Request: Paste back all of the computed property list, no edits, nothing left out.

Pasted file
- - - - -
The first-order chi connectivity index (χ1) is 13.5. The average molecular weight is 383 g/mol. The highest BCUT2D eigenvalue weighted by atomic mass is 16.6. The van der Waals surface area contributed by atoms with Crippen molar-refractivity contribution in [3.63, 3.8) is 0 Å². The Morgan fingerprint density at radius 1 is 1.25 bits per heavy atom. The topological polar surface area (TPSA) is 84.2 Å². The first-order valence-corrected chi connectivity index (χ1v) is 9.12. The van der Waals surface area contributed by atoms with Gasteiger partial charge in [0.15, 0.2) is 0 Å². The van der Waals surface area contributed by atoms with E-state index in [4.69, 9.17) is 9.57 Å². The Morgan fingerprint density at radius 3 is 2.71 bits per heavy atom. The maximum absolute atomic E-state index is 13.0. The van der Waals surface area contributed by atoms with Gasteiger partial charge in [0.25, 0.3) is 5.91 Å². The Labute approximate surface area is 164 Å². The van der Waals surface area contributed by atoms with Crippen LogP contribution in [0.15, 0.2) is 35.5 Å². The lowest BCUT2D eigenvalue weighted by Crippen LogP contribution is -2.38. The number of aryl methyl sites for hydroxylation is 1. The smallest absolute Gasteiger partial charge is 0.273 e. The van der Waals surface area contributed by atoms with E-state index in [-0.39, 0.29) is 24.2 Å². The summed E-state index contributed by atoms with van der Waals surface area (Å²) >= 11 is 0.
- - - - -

The first-order chi connectivity index (χ1) is 13.5. The average molecular weight is 383 g/mol. The highest BCUT2D eigenvalue weighted by atomic mass is 16.6. The van der Waals surface area contributed by atoms with Crippen molar-refractivity contribution in [3.63, 3.8) is 0 Å². The Morgan fingerprint density at radius 1 is 1.25 bits per heavy atom. The topological polar surface area (TPSA) is 84.2 Å². The first-order valence-corrected chi connectivity index (χ1v) is 9.12. The van der Waals surface area contributed by atoms with Gasteiger partial charge in [0.15, 0.2) is 0 Å². The van der Waals surface area contributed by atoms with E-state index in [4.69, 9.17) is 9.57 Å². The Morgan fingerprint density at radius 3 is 2.71 bits per heavy atom. The maximum absolute atomic E-state index is 13.0. The van der Waals surface area contributed by atoms with Gasteiger partial charge in [0.25, 0.3) is 5.91 Å². The Labute approximate surface area is 164 Å². The van der Waals surface area contributed by atoms with Crippen LogP contribution in [0.15, 0.2) is 35.5 Å². The lowest BCUT2D eigenvalue weighted by Crippen LogP contribution is -2.38. The number of aryl methyl sites for hydroxylation is 1. The smallest absolute Gasteiger partial charge is 0.273 e. The van der Waals surface area contributed by atoms with E-state index in [-0.39, 0.29) is 24.2 Å². The summed E-state index contributed by atoms with van der Waals surface area (Å²) >= 11 is 0.